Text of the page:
Blogging with org-mode

Wait, what?

My coworker makes infinite fun of me because I do everything in Emacs. He’s a proficient Vim user and uses it as a text editor like a master. Emacs, however, is almost a full operating system for me. Even though I haven’t figured out how to do video editing in Emacs (😂), blogging is a task that’s possible to do with it.

I run a self-hosted WordPress instance on Scaleway. This is an affordable set up that gives me extreme flexibility.

The setup

As I described on my previous post, I use org2blog as the blogging package to post to WordPress. I have the following block on my .emacs file.

(require 'org2blog-autoloads)
(require 'netrc)

(require 'auth-source)
(let (credentials)
	(add-to-list 'auth-sources "~/.authinfo")
	(setq credentials (auth-source-user-and-password "arenzana.org"))
	(setq org2blog/wp-blog-alist
	      `(("arenzanaorg"
		 :url "https://arenzana.org/xmlrpc.php"
		 :username ,(car credentials)
		 :password ,(cadr credentials)
		 :default-title "Hello World"
		 :default-categories ("emacs")
		 :tags-as-categories nil))))

(setq org2blog/wp-use-sourcecode-shortcode nil)
;; removed light="true"
(setq org2blog/wp-sourcecode-default-params nil)
;; target language needs to be in here
(setq org2blog/wp-sourcecode-langs
      '("actionscript3" "bash" "coldfusion" "cpp" "csharp" "css" "delphi"
	"erlang" "fsharp" "diff" "groovy" "javascript" "java" "javafx" "matlab"
	"objc" "perl" "php" "text" "powershell" "python" "ruby" "scala" "sql"
	"vb" "xml" "go" "sh" "emacs-lisp" "lisp" "lua"))

;; this will use emacs syntax higlighting in your #+BEGIN_SRC
;; <language> <your-code> #+END_SRC code blocks.
(setq org-src-fontify-natively t)

Naturally, I don’t post my credentials as part of my .emacs since I keep it under version control. Instead, I store it under ${HOME}/.authinfo.gpg like this:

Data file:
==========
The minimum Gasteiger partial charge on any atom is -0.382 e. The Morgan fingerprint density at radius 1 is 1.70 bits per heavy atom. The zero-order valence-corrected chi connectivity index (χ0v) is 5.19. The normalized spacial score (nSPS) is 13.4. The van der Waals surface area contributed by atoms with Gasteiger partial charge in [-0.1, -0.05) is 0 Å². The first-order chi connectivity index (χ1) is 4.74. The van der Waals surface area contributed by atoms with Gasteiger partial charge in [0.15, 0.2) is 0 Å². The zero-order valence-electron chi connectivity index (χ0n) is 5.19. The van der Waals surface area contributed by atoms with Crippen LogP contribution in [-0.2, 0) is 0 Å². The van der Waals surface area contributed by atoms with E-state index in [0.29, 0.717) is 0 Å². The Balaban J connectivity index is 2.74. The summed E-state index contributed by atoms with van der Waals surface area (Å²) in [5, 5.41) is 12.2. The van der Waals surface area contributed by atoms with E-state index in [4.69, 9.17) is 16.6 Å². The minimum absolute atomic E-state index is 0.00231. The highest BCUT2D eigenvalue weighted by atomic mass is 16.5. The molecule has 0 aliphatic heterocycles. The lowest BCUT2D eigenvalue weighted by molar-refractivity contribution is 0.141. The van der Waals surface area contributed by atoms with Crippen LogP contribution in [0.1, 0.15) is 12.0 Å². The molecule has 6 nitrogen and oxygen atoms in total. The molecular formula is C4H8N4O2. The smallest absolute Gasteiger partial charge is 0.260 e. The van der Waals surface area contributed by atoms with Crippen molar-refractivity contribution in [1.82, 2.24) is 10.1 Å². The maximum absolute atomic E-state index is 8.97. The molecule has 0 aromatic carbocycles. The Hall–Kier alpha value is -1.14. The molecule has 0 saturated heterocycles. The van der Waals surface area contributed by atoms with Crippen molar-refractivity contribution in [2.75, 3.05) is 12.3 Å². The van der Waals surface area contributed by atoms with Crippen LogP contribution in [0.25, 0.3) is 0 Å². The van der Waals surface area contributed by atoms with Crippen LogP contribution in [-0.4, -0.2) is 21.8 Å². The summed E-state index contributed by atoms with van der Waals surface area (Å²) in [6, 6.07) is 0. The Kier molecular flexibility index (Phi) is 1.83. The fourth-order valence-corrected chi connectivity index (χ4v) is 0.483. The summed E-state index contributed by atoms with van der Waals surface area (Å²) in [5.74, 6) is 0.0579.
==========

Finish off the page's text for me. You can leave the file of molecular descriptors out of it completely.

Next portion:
machine arenzana.org
  login admin
  password "mypassword"

These credentials are called when loading the netrc package and auth-source.

The Lisp block creates a new blog instance called arenzanaorg (in case you want to have more than one blog). Include the XML RPC endpoint, credentials, and some defaults. In addition to this, I enable code highlighting. This is actually not working very well for me, because the CSS uses a very bright yellow color to represent strings for the emacs-lisp language (as you can see on previous posts). Instead, I’m just using the #+BEGIN_SRC #+END_SRC blocks (without specifying the language) to post code blocks. This gives grey blocks, but at least they’re readable. I’ve tried different options, without success. I’m not a front end developer, so to be honest, I’ve struggled working with all the CSS options for the HTML export option of org2blog.

The Workflow

The workflow is fairly simple for what I do. M-x org2blog/wp-new-entry. The first time you call this, it will prompt you to log in. Make sure you do so. Then it will open an Org buffer where you can edit the defaults and type away.

Once I’m done, I issue M-x org2blog/wp-post-buffer. This will upload the draft and give me the option to display the preview, where I can see what things will look like prior to publishing. After I’m happy with the final edits, I issue M-x org2blog/wp-post-bufffer-and-publish. This will post directly to WordPress.

Caveats

  • As I described above, syntax highlighting for emacs-lisp is not great and it doesn’t support Go (my language of choice).
  • Attaching images to a blog post is something I do after the fact, once the draft is up. I haven’t figured out a good way to upload and link images to a post straight from org2blog.

Leave a reply:

Your email address will not be published.

Site Footer